In a June 2007 report, the U.S Government Accountability Office (GAO) described cybercrime as “having significant economic impacts and a threat to U.S. national security interests” and referenced a 2005 FBI survey estimating that U.S. businesses lost $67.2 billion because of cyber crime and the estimated losses associated with identity theft in 2006 were $49.3 billion.


As much as everybody understands that cybercrime is serious, it isn’t clear to me that there is a broad understanding of where we are the most vulnerable. 


According to the June 2007 Microsoft Security Intelligence Report, less than 10% of vulnerabilities disclosed through June 2007 were targeted at Operating Systems.  With more than 90% of vulnerabilities targeted at the application layer, all software development organizations need to really think about security as it relates to applications.















It is important to note that large vendors are not the only ones whose applications are being targeted.  The 2007 IBM Internet Security Systems X-Force report found that only 13.6% of the 6,437 new vulnerabilities disclosed in 2007 belong to the top five software vendors (Microsoft, Oracle, IBM, Apple, and Cisco).


A good question to ask in this context is “What is Microsoft doing to help developers build more secure applications?”


As software becomes the target for cyber criminals, it is more critical now than ever to make security an integral part of the software development process.  Ever since Bill Gates’ 2002 Trustworthy Computing memo Microsoft has been infusing security into its software development lifecycle with the goal of protecting customers by reducing the number and severity of vulnerabilities in code. 


In hindsight, I am very glad to note that Developer Division was one of the SDL (Security Development Lifecycle) pioneers at Microsoft.  The original “security push” in 2001 was on the .NET Common Language Runtime.  The “security push” format was later applied to other Microsoft products and evolved to encompass the entire development lifecycle.  In 2004 the SDL became a mandatory policy for all products at Microsoft (and DevDiv of course).  Silverlight is one recent and excellent example of how we leverage the SDL to enhance the security of our products. As an innovative and widely used web platform, Silverlight was developed with much attention to security and data privacy. Threat modeling, a method for analyzing security and privacy risks in the design phase, was used extensively to identify and mitigate potential attack vectors within the Silverlight framework. After the design stage, the threat models were used to focus the security efforts in the coding and testing phases of the development process. By emphasizing security and privacy early and throughout all stages of development, the Silverlight product team was able to not only enhance security, but also to surpass a higher bar of quality. In my mind, this is what the SDL is all about.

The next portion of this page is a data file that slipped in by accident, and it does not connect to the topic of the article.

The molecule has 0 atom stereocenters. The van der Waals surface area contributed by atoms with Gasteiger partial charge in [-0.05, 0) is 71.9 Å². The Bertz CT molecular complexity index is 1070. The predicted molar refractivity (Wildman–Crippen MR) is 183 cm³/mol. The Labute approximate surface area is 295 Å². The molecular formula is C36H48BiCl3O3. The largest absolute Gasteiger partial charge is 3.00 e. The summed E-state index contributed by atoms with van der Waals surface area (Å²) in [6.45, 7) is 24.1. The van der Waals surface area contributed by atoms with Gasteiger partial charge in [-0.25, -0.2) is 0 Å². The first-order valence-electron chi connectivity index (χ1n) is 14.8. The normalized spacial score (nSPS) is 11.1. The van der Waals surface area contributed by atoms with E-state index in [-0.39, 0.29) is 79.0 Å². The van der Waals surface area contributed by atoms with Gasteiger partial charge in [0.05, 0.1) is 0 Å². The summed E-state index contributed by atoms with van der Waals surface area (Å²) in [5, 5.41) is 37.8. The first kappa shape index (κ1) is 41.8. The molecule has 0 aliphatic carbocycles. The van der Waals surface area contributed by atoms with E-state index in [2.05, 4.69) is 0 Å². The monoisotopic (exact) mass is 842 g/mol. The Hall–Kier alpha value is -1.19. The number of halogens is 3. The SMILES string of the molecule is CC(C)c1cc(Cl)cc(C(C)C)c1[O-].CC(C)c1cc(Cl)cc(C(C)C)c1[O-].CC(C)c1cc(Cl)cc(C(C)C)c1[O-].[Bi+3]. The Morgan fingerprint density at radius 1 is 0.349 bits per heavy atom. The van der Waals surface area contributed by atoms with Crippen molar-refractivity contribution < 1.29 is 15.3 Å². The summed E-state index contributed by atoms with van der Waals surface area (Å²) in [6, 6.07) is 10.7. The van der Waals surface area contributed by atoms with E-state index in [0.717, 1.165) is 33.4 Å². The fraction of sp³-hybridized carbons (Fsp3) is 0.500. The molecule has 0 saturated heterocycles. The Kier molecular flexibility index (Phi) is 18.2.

The Microsoft SDL is the industry-leading software security assurance process.  SDL has played a critical role in embedding security and privacy in Microsoft software and culture.  Combining a holistic and practical approach, SDL introduces security and privacy early and throughout the development process. As the images below clearly show, the SDL has led Microsoft to measurable and widely-recognized security improvements in flagship products such as Windows Vista and SQL Server:



With attacks moving to the application layer, Microsoft is committed to supporting a more secure and trustworthy computing ecosystem by making SDL process guidance, tools and training available for every developer.  I encourage you to learn more about the Microsoft SDL and how you can leverage SDL resources and best practices to “bake security in” to your software applications.